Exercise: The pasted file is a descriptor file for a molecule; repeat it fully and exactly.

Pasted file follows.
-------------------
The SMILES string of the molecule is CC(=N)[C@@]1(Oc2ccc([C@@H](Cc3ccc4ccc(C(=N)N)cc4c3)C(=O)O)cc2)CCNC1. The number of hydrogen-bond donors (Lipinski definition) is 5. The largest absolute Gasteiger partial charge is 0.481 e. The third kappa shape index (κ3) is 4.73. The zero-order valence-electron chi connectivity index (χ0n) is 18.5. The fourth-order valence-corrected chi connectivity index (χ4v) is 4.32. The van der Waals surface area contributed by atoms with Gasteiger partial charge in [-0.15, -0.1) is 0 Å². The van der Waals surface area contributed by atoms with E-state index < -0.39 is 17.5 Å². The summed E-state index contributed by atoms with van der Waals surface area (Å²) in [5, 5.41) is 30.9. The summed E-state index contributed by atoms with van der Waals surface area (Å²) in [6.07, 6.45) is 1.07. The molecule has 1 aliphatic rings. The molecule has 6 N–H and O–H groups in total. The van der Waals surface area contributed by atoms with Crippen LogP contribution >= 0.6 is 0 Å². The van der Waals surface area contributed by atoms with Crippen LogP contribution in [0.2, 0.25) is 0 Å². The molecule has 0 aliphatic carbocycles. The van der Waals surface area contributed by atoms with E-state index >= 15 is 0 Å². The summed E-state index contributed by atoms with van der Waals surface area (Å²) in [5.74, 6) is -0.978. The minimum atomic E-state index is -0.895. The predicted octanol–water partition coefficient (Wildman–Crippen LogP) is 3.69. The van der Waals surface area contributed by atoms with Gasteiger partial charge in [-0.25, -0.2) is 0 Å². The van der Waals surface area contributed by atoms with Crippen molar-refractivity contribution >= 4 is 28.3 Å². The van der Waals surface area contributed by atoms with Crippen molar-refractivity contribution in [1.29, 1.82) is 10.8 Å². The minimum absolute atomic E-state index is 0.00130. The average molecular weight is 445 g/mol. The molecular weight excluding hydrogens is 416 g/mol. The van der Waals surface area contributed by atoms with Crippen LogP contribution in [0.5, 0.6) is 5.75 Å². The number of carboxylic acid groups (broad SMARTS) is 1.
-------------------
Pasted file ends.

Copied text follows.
The SMILES string of the molecule is CC(=N)[C@@]1(Oc2ccc([C@@H](Cc3ccc4ccc(C(=N)N)cc4c3)C(=O)O)cc2)CCNC1. The number of hydrogen-bond donors (Lipinski definition) is 5. The largest absolute Gasteiger partial charge is 0.481 e. The third kappa shape index (κ3) is 4.73. The zero-order valence-electron chi connectivity index (χ0n) is 18.5. The fourth-order valence-corrected chi connectivity index (χ4v) is 4.32. The van der Waals surface area contributed by atoms with Gasteiger partial charge in [-0.15, -0.1) is 0 Å². The van der Waals surface area contributed by atoms with E-state index < -0.39 is 17.5 Å². The summed E-state index contributed by atoms with van der Waals surface area (Å²) in [5, 5.41) is 30.9. The summed E-state index contributed by atoms with van der Waals surface area (Å²) in [6.07, 6.45) is 1.07. The molecule has 1 aliphatic rings. The molecule has 6 N–H and O–H groups in total. The van der Waals surface area contributed by atoms with Crippen LogP contribution >= 0.6 is 0 Å². The van der Waals surface area contributed by atoms with Crippen LogP contribution in [0.2, 0.25) is 0 Å². The molecule has 0 aliphatic carbocycles. The van der Waals surface area contributed by atoms with E-state index >= 15 is 0 Å². The summed E-state index contributed by atoms with van der Waals surface area (Å²) in [5.74, 6) is -0.978. The minimum atomic E-state index is -0.895. The predicted octanol–water partition coefficient (Wildman–Crippen LogP) is 3.69. The van der Waals surface area contributed by atoms with Gasteiger partial charge in [-0.25, -0.2) is 0 Å². The van der Waals surface area contributed by atoms with Crippen molar-refractivity contribution >= 4 is 28.3 Å². The van der Waals surface area contributed by atoms with Crippen molar-refractivity contribution in [1.29, 1.82) is 10.8 Å². The minimum absolute atomic E-state index is 0.00130. The average molecular weight is 445 g/mol. The molecular weight excluding hydrogens is 416 g/mol. The van der Waals surface area contributed by atoms with Crippen LogP contribution in [0.5, 0.6) is 5.75 Å². The number of carboxylic acid groups (broad SMARTS) is 1.